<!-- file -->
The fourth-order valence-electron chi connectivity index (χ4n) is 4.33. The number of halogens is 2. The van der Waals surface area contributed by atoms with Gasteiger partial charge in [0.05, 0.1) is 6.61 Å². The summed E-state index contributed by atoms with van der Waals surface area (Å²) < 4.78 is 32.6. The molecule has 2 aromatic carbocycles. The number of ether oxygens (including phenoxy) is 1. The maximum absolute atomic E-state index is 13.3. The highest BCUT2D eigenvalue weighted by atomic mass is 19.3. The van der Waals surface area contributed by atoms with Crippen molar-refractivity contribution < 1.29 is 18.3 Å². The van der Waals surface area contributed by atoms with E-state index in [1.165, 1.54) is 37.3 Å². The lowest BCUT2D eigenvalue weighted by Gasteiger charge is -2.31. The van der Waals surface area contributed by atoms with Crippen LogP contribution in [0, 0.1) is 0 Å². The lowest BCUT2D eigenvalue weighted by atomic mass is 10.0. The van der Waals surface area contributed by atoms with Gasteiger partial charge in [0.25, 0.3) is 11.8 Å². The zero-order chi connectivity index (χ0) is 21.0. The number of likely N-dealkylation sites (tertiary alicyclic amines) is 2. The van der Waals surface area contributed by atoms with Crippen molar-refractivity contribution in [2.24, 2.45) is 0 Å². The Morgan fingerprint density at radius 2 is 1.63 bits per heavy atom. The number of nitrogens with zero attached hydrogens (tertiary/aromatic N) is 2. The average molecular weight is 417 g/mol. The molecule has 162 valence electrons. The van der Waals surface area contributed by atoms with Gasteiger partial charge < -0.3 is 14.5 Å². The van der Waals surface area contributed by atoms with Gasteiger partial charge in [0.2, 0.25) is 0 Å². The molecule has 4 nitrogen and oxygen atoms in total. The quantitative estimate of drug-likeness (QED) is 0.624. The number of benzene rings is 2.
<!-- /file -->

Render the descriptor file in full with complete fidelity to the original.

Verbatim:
The fourth-order valence-electron chi connectivity index (χ4n) is 4.33. The number of halogens is 2. The van der Waals surface area contributed by atoms with Gasteiger partial charge in [0.05, 0.1) is 6.61 Å². The summed E-state index contributed by atoms with van der Waals surface area (Å²) < 4.78 is 32.6. The molecule has 2 aromatic carbocycles. The number of ether oxygens (including phenoxy) is 1. The maximum absolute atomic E-state index is 13.3. The highest BCUT2D eigenvalue weighted by atomic mass is 19.3. The van der Waals surface area contributed by atoms with Crippen molar-refractivity contribution < 1.29 is 18.3 Å². The van der Waals surface area contributed by atoms with E-state index in [1.165, 1.54) is 37.3 Å². The lowest BCUT2D eigenvalue weighted by Gasteiger charge is -2.31. The van der Waals surface area contributed by atoms with Crippen LogP contribution in [0, 0.1) is 0 Å². The lowest BCUT2D eigenvalue weighted by atomic mass is 10.0. The van der Waals surface area contributed by atoms with Gasteiger partial charge in [0.25, 0.3) is 11.8 Å². The zero-order chi connectivity index (χ0) is 21.0. The number of likely N-dealkylation sites (tertiary alicyclic amines) is 2. The van der Waals surface area contributed by atoms with Crippen molar-refractivity contribution in [2.24, 2.45) is 0 Å². The Morgan fingerprint density at radius 2 is 1.63 bits per heavy atom. The number of nitrogens with zero attached hydrogens (tertiary/aromatic N) is 2. The average molecular weight is 417 g/mol. The molecule has 162 valence electrons. The van der Waals surface area contributed by atoms with Gasteiger partial charge < -0.3 is 14.5 Å². The van der Waals surface area contributed by atoms with Gasteiger partial charge in [0.2, 0.25) is 0 Å². The molecule has 4 nitrogen and oxygen atoms in total. The quantitative estimate of drug-likeness (QED) is 0.624. The number of benzene rings is 2.